Character Changes In Lord Of The Flies

Decent Essays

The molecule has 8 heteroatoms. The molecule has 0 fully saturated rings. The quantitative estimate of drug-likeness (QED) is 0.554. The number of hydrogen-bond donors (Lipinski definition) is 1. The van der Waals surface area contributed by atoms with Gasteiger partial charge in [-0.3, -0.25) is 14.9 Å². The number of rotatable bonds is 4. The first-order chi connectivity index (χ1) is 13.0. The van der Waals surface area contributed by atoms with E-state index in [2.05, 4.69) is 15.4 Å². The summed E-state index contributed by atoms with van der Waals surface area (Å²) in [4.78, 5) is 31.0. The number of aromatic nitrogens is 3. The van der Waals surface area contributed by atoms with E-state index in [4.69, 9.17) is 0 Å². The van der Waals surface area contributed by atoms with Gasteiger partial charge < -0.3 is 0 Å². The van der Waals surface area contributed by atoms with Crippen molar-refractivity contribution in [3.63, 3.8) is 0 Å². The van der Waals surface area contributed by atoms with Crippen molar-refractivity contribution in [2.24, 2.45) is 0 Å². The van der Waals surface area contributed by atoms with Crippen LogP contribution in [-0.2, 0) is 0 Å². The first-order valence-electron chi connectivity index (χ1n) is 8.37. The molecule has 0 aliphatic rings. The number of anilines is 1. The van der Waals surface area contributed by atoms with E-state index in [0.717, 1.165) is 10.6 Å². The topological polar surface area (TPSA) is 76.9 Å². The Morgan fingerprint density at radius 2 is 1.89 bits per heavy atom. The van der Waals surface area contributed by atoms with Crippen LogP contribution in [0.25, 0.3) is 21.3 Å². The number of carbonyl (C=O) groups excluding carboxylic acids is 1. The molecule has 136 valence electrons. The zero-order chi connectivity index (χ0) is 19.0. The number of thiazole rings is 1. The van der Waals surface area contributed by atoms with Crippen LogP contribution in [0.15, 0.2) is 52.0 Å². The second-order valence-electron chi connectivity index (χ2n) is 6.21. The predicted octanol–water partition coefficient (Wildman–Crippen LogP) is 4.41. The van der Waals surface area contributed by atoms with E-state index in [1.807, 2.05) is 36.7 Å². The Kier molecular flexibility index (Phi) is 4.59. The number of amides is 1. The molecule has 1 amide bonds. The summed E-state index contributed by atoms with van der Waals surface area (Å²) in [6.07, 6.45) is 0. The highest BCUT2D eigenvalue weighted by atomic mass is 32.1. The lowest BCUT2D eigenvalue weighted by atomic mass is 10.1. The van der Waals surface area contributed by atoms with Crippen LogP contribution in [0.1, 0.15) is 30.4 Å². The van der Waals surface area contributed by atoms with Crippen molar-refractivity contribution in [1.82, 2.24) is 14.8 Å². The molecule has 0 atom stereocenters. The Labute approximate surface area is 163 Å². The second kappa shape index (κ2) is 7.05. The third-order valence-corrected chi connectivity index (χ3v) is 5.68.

In William Golding’s Lord of the Flies he wrote about one of the biggest catastrophes that could have happened to a group of young children. Throughout the time the group of boys spent on the island, most of them, if not all changed, but the question is; did they change for the better or for the worse? The boy who had the most drastic change from the moment we met him, was Piggy. At the very beginning of the book Golding made it very clear that Piggy was a very dependent person: “My auntie told me not to run, on account of my asthma” (9). Piggy was the kind of person who let others destroy his morale and self-confidence, in order for them to feel better about themselves. He let most of the boys walk all over him, making fun of his weight and glasses, and he didn't do anything about it because he had his old life in his heart keeping him strong. The way he followed Ralph around before he found the conch showed how he was definitely a follower rather than a leader: “ The fat boy waited to be asked his name in turn but this proffer of acquaintance was not made; the fair boy called Ralph smiled vaguely, stood up, and began to make his way once more toward the lagoon. The fat boy hung steadily at his shoulder” (9). Piggy cherished the things that made him special and different from the rest of the stranded boys, especially his glasses. The glasses, in a way, were how Piggy expressed his most basic emotions and feelings, since he himself was a quite timid person. Almost

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